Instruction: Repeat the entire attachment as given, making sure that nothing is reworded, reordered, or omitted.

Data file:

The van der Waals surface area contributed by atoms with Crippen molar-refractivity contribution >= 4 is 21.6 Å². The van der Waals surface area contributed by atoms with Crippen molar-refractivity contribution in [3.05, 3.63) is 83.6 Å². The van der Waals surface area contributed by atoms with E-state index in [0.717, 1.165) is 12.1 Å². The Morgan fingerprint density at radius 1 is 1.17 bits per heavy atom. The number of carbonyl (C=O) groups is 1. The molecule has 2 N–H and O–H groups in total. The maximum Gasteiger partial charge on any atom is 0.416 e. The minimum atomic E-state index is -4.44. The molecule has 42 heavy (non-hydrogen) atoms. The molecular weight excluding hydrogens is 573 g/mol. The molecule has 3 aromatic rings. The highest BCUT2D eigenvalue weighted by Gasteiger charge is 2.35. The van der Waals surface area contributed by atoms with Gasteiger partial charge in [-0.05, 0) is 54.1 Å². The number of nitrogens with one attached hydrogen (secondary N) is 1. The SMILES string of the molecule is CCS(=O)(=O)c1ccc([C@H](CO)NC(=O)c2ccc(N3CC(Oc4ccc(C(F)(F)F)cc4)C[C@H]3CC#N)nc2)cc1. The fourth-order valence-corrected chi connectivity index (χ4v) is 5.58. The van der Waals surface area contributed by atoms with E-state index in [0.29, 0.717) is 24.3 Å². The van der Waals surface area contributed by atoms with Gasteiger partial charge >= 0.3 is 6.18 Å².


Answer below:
The van der Waals surface area contributed by atoms with Crippen molar-refractivity contribution >= 4 is 21.6 Å². The van der Waals surface area contributed by atoms with Crippen molar-refractivity contribution in [3.05, 3.63) is 83.6 Å². The van der Waals surface area contributed by atoms with E-state index in [0.717, 1.165) is 12.1 Å². The Morgan fingerprint density at radius 1 is 1.17 bits per heavy atom. The number of carbonyl (C=O) groups is 1. The molecule has 2 N–H and O–H groups in total. The maximum Gasteiger partial charge on any atom is 0.416 e. The minimum atomic E-state index is -4.44. The molecule has 42 heavy (non-hydrogen) atoms. The molecular weight excluding hydrogens is 573 g/mol. The molecule has 3 aromatic rings. The highest BCUT2D eigenvalue weighted by Gasteiger charge is 2.35. The van der Waals surface area contributed by atoms with Gasteiger partial charge in [-0.05, 0) is 54.1 Å². The number of nitrogens with one attached hydrogen (secondary N) is 1. The SMILES string of the molecule is CCS(=O)(=O)c1ccc([C@H](CO)NC(=O)c2ccc(N3CC(Oc4ccc(C(F)(F)F)cc4)C[C@H]3CC#N)nc2)cc1. The fourth-order valence-corrected chi connectivity index (χ4v) is 5.58. The van der Waals surface area contributed by atoms with E-state index in [0.29, 0.717) is 24.3 Å². The van der Waals surface area contributed by atoms with Gasteiger partial charge >= 0.3 is 6.18 Å².